When Saddam Hussein’s forces invaded Kuwait in August of 1990, hundreds of Americans were taken hostage by the Iraqi dictator. As the United States joined forces with 38 other nations, including many from the Middle East, Ambassador Frank G. Wisner II moved to protect the thousands of U.S. citizens living in nearby Egypt.
“Many people were severely frightened that their lives, and the lives of their children and their spouses might be in danger,” Wisner said, adding that he organized weekly town hall meetings to quell the community’s fears as the Gulf War waged on. In times of violence or uncertainty, he said, it is an ambassador’s job to ensure the safety of Americans living abroad, and to serve as the link between Washington and their host country.
But those links are as tenuous as ever in a world full of danger and war. More than a year into the Trump administration, 41 embassies around the world lack an ambassador, and the State Department has yet to fill key diplomatic posts throughout the Middle East, including spots in Turkey, Saudi Arabia, Jordan, and Egypt.
That means most American expats in the region lack a fully staffed embassy ready to assist them. Wisner suggests the situation could leave those living overseas disconnected and U.S. interests underrepresented. “It’s important to have a U.S. ambassador on the ground because it sends a signal that the administration and that Congress is serious about the relationship,” said Gordon Gray III, a former ambassador.
Gray previously served as the American ambassador to Tunisia during the Arab uprisings that began in 2010. “We were well situated because of the connections that we built with civil society, so there was not an anti-American element to it,” he said, but many neighboring states are missing a similar diplomatic presence today.
Although there are qualified chargés d’affaires – foreign service members who temporarily lead operations until an ambassador is formally appointed– in place, Gray said, they lack the same clout as Senate-approved ambassadors.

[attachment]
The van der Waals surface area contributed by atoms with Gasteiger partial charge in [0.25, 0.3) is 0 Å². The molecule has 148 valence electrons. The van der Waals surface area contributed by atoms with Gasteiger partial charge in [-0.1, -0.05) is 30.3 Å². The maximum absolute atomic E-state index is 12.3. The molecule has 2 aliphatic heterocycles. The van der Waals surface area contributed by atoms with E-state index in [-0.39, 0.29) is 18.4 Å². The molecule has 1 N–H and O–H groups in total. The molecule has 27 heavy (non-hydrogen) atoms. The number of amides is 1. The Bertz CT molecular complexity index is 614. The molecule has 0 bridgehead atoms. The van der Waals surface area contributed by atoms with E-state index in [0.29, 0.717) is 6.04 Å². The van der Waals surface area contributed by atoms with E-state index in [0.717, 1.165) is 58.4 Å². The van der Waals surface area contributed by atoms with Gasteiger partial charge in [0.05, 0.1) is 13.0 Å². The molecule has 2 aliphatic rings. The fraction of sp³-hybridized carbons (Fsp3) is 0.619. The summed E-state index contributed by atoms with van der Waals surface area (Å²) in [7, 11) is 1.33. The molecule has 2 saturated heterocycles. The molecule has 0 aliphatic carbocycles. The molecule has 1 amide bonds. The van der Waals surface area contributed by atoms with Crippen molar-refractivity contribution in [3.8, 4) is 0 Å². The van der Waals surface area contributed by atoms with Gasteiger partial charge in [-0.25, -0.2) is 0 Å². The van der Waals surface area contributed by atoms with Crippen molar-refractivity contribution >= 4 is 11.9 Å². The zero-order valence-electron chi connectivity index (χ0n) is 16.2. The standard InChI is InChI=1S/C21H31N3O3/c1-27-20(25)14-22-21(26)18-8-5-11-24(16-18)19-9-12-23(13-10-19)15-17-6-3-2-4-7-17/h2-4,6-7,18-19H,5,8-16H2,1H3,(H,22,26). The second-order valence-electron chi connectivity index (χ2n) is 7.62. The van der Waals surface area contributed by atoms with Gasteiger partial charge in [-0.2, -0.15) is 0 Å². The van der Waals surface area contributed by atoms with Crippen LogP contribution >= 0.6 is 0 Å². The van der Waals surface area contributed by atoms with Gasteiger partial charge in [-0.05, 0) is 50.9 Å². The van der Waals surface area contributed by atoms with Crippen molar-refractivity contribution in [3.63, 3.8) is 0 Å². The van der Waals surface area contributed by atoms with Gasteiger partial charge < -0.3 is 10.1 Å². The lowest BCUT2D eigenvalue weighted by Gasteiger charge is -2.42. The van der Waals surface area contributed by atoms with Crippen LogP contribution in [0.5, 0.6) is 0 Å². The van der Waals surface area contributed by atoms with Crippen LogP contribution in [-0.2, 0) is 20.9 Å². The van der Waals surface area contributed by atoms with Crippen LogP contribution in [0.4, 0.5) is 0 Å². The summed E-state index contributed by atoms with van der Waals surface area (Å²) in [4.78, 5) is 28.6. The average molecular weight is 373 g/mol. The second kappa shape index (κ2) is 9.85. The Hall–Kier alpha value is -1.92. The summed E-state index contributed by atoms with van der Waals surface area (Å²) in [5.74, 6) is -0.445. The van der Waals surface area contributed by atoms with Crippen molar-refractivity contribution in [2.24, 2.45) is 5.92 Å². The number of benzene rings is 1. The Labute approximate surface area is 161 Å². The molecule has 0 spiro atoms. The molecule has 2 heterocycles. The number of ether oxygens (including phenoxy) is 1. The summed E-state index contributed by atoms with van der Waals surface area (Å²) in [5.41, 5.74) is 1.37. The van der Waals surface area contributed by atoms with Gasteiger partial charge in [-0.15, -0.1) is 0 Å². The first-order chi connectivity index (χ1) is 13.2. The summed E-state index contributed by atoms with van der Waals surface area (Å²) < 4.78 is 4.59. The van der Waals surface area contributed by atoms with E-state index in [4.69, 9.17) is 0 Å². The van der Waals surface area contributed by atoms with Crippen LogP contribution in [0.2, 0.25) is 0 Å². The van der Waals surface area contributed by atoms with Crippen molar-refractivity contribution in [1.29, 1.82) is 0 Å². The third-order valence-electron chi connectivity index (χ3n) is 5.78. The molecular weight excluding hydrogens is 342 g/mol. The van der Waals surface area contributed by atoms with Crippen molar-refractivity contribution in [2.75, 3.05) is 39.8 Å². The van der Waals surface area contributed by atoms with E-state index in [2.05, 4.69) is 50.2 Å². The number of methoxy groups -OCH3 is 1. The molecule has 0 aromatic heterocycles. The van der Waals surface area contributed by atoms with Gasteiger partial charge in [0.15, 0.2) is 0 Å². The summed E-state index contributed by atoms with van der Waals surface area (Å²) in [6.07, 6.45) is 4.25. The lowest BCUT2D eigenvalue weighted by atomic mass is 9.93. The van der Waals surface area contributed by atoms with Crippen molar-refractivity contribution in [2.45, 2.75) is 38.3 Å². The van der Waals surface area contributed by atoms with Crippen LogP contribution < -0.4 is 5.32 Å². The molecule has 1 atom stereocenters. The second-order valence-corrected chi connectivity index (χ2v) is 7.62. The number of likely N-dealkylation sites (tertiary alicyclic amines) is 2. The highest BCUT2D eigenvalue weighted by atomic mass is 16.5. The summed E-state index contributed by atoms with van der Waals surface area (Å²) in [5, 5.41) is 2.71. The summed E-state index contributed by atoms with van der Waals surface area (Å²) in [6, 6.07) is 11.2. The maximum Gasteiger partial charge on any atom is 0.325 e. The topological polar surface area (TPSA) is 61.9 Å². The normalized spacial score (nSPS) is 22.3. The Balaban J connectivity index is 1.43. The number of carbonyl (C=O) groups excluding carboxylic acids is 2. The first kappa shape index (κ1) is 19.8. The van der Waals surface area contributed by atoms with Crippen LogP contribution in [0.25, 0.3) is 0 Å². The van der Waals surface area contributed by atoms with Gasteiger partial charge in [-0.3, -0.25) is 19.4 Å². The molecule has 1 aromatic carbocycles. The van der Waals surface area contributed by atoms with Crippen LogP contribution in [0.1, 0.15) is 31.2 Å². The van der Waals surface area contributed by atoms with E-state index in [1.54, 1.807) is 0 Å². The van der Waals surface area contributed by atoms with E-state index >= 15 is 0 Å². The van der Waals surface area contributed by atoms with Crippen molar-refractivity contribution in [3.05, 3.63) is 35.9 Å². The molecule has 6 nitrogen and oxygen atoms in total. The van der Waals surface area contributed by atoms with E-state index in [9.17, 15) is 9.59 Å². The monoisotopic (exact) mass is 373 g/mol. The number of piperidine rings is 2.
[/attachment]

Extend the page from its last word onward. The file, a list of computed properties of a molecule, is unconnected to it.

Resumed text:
“They’ll be the first to tell you it’s just not the same,” Gray said. Further exacerbating the problem is the Trump administration’s failure to appoint experts to senior positions at the State Department, he said. Only one of the six bureaus that cover geographic regions, the European bureau, currently has a confirmed assistant secretary.
“At a time where we’ve got troops on the ground, and many in combat operations in Afghanistan, Iraq, Syria and places in Africa, not to have assistant secretaries for those regions is perplexing at best,” Gray said.
Despite concerns from lawmakers and career officials that Secretary of State Rex Tillerson is hollowing out the department, the administration has remained firm in its stance that spending on diplomacy should be scaled back. The president’s proposed budget for fiscal year 2019 calls for reducing funding for the State Department and the U.S. Agency for International Development by around 25 percent while calling for an increase in military spending.
In an interview with CBS’ Margaret Brennan, Tillerson said that the nomination process for the embassies missing ambassadors is ongoing. “It is not with the same kind of support that I wish everyone had, but our foreign policy objectives continue to be met,” he said. The White House and State Department declined further comment.
Regardless of whether or not this delay is financial or political in nature, Wisner – who served as an ambassador under four presidents to four different countries – said it leaves Washington in a weaker position. Without competent diplomats sharing information from on the ground, he suggested, real and immediate American interests are at stake.
“If Mr. Trump believes, for example, he needs to name Republicans who didn’t oppose him or have questions about him in the campaign, and they can’t find enough of them to fill the positions that he needs to have filled, then he and the country will lose,” Wisner said.
In November 2017, Sens. Jeanne Shaheen, D-N.H., and John McCain, R-Ariz., released a letter asking Tillerson to reconsider his personnel strategy, concluding that “America’s diplomatic power is being weakened internally as complex, global crises are growing externally.” The two senators, who serve on committees dealing with national security, noted concerns about the safety of Americans abroad, managing crises and the diminishing value of diplomacy.
Wisner concluded that the administration’s chances of foreign policy success are lower without ambassadors stationed across the globe.
“Overall, if you have very strong policies and nobody to implement them, you’re going to be deficient. If you have confusing policies with no clear objectives and nobody to implement them, you’re going to be worse off,” Wisner said. “I would say that in many places, the latter is true right now.